Thursday, August 24, 2017

Glass Testing: CiM 626 Enchanted and 627 Rapunzel - Plus a Comparison of Lavender Color Shifts!

Next in line for new CiM color tests are two shades of lavender called Enchanted and Rapunzel. Plus, since there are so many shades of lavender glass out these days, I decided to do a couple of comparison shots of the ones I happen to have on hand. Most of these are CiM, with a couple of Effetre thrown in for kicks. This is mostly just to show differences in color shifting, since they all have similar properties. More on that later. First, the newbies!

Rapunzel is the opaque lavender - CiM created this to be an opaque version of their color Crocus, an opal lavender.

Rapunzel is a sweet shade that is just a little bit more pink and a touch brighter than the other opaque lavender CiM has called Heffalump. I would also say that Rapunzel is a touch more dense - meaning it's more opaque and tends to hold it's color without going as "ghostly" as the Heffalump does. We're not approaching the translucence of an opal color yet, but any lavender I have ever worked with is less dense than, say, the chalkiness of the pale opaque greens like Dirty Martini. However, Rapunzel is the densest of any opaque lavender I have worked with.  That makes it really wonderful for layering with transparent purples and pinks!
Left to right - Crocus, Effetre Lavender, Rapunzel

Plain, encased in clear and Enchanted
The consistency of this glass when melting is really nice. No pitting, shocking, or scumming. It also encases quite well without too much bleeding or feathering - and keeps its color under encasing pretty well.

I did notice that when you put a metallic glass on top of Rapunzel and reduce, the lavender reduces a little as well, and you can see a hint of pinkish-greyish haze on the lavender in some places. You can see this in some of the beads below.

Like other lavender shades, Rapunzel will color shift under different kinds of light. Instead of going more bluish like Heffalump and Effetre Lavender, Rapunzel actually washes out a little more on the pink side. In sunlight, the lavender is more pronounced.

I am really happy CiM came out with a more dense lavender - I'll be buying a bunch of this when it comes out - hopefully it's not too terribly expensive!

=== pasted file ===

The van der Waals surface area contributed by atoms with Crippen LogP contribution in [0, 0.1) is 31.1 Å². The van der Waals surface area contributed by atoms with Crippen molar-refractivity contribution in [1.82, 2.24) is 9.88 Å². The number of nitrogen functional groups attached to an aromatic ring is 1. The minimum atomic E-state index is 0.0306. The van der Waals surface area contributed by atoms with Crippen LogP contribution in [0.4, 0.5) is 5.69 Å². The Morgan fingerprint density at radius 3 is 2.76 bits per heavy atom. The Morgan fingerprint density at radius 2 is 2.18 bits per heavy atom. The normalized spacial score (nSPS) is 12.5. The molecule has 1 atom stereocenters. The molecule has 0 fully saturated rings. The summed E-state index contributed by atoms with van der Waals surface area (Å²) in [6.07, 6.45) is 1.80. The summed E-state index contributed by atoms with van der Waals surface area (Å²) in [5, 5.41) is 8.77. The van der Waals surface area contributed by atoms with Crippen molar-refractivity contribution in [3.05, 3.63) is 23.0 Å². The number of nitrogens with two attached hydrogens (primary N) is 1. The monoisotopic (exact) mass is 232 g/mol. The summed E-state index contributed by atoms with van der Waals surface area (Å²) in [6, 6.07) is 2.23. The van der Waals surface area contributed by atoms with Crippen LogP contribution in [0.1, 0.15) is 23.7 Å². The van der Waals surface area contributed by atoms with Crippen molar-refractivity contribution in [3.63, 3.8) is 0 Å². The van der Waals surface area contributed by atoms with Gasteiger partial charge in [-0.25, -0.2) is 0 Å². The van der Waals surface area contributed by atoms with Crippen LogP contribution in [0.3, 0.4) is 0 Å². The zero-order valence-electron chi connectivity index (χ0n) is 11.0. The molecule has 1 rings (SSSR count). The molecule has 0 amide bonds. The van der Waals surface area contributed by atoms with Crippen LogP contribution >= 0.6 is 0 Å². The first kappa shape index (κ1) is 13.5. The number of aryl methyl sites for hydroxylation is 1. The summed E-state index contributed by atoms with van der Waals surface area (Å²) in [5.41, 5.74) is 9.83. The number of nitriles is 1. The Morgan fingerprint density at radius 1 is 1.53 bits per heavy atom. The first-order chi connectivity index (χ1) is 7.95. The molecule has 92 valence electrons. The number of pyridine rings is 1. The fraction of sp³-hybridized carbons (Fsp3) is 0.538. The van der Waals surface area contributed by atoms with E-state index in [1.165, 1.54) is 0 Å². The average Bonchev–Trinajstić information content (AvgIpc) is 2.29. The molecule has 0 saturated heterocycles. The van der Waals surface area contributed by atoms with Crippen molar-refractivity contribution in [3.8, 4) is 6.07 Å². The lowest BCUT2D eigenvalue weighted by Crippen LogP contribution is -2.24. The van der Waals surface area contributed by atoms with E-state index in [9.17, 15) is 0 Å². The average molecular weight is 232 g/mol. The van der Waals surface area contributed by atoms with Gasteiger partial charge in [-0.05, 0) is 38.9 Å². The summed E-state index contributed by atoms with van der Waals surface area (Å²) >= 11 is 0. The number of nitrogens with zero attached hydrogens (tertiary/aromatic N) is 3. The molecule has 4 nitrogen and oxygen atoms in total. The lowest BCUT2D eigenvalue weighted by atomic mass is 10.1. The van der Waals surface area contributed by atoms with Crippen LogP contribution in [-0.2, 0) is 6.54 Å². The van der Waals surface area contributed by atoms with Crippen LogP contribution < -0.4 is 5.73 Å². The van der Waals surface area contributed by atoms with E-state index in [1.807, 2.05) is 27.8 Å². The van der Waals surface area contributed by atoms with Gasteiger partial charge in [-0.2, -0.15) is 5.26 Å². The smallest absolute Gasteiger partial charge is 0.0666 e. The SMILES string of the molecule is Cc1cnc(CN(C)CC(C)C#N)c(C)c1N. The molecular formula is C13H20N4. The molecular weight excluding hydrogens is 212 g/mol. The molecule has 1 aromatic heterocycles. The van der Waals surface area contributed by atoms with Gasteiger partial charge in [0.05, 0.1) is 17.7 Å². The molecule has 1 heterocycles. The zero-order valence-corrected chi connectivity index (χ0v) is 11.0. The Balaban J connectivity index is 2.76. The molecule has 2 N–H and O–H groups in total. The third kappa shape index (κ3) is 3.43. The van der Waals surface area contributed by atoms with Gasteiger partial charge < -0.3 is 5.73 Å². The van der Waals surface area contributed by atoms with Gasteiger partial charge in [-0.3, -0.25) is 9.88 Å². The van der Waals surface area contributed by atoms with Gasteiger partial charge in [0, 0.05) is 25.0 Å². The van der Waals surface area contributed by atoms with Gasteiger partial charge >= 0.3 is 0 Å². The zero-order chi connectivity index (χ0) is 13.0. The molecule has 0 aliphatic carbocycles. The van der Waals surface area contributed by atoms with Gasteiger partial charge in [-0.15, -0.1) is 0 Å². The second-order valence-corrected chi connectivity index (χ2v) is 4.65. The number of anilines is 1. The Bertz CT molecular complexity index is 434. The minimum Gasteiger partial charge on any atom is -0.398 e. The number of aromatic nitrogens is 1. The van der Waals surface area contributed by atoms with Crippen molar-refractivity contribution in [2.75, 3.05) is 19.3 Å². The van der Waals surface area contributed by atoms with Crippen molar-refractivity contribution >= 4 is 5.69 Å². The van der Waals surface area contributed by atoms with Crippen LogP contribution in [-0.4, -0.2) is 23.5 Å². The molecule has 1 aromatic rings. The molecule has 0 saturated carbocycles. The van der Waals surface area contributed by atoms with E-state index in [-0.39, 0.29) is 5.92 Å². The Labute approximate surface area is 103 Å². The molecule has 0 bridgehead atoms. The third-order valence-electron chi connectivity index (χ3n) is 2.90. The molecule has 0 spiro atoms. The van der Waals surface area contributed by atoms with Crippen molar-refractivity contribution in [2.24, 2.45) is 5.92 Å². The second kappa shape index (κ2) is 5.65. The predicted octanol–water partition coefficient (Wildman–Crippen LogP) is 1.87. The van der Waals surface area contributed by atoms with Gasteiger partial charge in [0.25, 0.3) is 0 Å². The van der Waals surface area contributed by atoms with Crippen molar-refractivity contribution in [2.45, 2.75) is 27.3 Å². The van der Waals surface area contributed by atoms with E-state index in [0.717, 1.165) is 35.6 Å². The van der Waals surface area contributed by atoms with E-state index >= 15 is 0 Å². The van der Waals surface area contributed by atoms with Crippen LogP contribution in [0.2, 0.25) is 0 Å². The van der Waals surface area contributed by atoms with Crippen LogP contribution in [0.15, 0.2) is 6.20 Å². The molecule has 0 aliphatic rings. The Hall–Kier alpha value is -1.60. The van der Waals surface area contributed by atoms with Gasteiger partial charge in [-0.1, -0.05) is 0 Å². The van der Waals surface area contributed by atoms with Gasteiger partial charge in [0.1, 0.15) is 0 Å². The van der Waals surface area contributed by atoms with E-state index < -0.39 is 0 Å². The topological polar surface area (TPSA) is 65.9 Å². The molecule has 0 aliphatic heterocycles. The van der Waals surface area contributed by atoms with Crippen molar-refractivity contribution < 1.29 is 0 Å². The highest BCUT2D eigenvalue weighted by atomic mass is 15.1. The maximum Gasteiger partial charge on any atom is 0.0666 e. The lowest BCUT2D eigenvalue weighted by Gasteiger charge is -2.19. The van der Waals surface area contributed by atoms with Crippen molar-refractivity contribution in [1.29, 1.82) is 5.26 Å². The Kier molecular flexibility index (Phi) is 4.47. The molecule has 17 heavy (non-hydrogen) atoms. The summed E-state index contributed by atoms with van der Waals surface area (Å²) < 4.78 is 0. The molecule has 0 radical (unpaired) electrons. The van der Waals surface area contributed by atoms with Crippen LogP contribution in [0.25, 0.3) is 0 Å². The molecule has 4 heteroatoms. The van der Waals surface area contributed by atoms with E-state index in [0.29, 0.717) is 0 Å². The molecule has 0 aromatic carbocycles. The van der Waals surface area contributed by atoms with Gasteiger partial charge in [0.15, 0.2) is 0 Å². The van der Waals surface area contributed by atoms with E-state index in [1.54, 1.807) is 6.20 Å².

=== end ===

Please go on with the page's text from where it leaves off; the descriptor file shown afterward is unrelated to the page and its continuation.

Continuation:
Next we have the transparent lavender shade Enchanted - another in a long line of very similar shades of lavender! I think for the most part that CiM tries melting the same lavender over and over, and they just get varied levels of saturation and color shifting properties, so they have to use different names for all the variations. That's cool with me - I love every one of them!

For the most part, Enchanted behaves very similarly when melted as its counterparts. A nice viscosity, not much in the way of scumming or bubbling, no shocking, and layers very well.  Not too stiff, either, which is very nice!

Enchanted sits pretty much in the middle when it comes to saturation. Here's a pic of the lavenders I have on hand, under reveal bulbs that show true color. (Some of these are discontinued colors, fyi.)You can see that Enchanted is about the same saturation as the colors around it, but just a tiny touch pinker.

When it comes to color shifting, there are some differences. Enchanted stays on the purplish side when under fluorescent bulbs. You can see in this pic here (kind of crude but it does the trick) that several of the shades shift to a pale blue while others stay lavender-ish but kind of wash out. This is where you might want to consider what colors you are pairing the lavender with to decide whether you want a blue color shift or not. When in sunlight however, the vivid lavender comes out to play.

Here are some beads I made with Enchanted and Rapunzel, along with Dark Violet, Koala and Mockingbird.


  1. Wonderful descriptions and comparisons! Thanks for doing all the heavy lifting useful!

  2. Great post, Kandice! Terrific information! (And I definitely need some of these colors!)